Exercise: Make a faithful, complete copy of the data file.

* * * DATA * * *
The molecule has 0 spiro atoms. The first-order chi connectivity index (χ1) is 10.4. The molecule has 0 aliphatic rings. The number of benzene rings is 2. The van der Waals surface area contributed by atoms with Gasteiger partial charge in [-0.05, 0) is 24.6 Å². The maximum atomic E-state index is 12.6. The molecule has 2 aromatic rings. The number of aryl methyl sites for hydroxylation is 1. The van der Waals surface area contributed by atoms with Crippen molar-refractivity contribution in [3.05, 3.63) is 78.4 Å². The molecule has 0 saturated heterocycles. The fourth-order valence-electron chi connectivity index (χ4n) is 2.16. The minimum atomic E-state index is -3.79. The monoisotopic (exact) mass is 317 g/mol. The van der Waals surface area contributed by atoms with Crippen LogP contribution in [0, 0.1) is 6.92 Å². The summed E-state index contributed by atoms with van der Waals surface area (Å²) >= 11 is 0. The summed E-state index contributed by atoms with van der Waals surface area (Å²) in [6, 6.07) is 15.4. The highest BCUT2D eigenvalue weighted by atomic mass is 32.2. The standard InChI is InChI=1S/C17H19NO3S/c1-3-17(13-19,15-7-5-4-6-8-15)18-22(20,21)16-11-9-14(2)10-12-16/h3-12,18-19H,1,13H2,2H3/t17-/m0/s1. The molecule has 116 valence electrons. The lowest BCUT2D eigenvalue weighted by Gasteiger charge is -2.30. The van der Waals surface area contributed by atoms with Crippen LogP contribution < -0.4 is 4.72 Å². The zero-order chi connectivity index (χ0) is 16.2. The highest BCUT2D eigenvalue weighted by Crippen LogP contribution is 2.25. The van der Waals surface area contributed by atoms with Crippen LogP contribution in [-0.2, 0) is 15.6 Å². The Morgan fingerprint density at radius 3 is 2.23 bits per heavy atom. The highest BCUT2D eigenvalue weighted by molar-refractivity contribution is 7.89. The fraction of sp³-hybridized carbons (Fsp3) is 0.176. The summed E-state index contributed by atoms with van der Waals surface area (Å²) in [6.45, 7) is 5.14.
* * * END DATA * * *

The molecule has 0 spiro atoms. The first-order chi connectivity index (χ1) is 10.4. The molecule has 0 aliphatic rings. The number of benzene rings is 2. The van der Waals surface area contributed by atoms with Gasteiger partial charge in [-0.05, 0) is 24.6 Å². The maximum atomic E-state index is 12.6. The molecule has 2 aromatic rings. The number of aryl methyl sites for hydroxylation is 1. The van der Waals surface area contributed by atoms with Crippen molar-refractivity contribution in [3.05, 3.63) is 78.4 Å². The molecule has 0 saturated heterocycles. The fourth-order valence-electron chi connectivity index (χ4n) is 2.16. The minimum atomic E-state index is -3.79. The monoisotopic (exact) mass is 317 g/mol. The van der Waals surface area contributed by atoms with Crippen LogP contribution in [0, 0.1) is 6.92 Å². The summed E-state index contributed by atoms with van der Waals surface area (Å²) >= 11 is 0. The summed E-state index contributed by atoms with van der Waals surface area (Å²) in [6, 6.07) is 15.4. The highest BCUT2D eigenvalue weighted by atomic mass is 32.2. The standard InChI is InChI=1S/C17H19NO3S/c1-3-17(13-19,15-7-5-4-6-8-15)18-22(20,21)16-11-9-14(2)10-12-16/h3-12,18-19H,1,13H2,2H3/t17-/m0/s1. The molecule has 116 valence electrons. The lowest BCUT2D eigenvalue weighted by Gasteiger charge is -2.30. The van der Waals surface area contributed by atoms with Crippen LogP contribution < -0.4 is 4.72 Å². The zero-order chi connectivity index (χ0) is 16.2. The highest BCUT2D eigenvalue weighted by Crippen LogP contribution is 2.25. The van der Waals surface area contributed by atoms with Crippen LogP contribution in [-0.2, 0) is 15.6 Å². The Morgan fingerprint density at radius 3 is 2.23 bits per heavy atom. The highest BCUT2D eigenvalue weighted by molar-refractivity contribution is 7.89. The fraction of sp³-hybridized carbons (Fsp3) is 0.176. The summed E-state index contributed by atoms with van der Waals surface area (Å²) in [6.45, 7) is 5.14.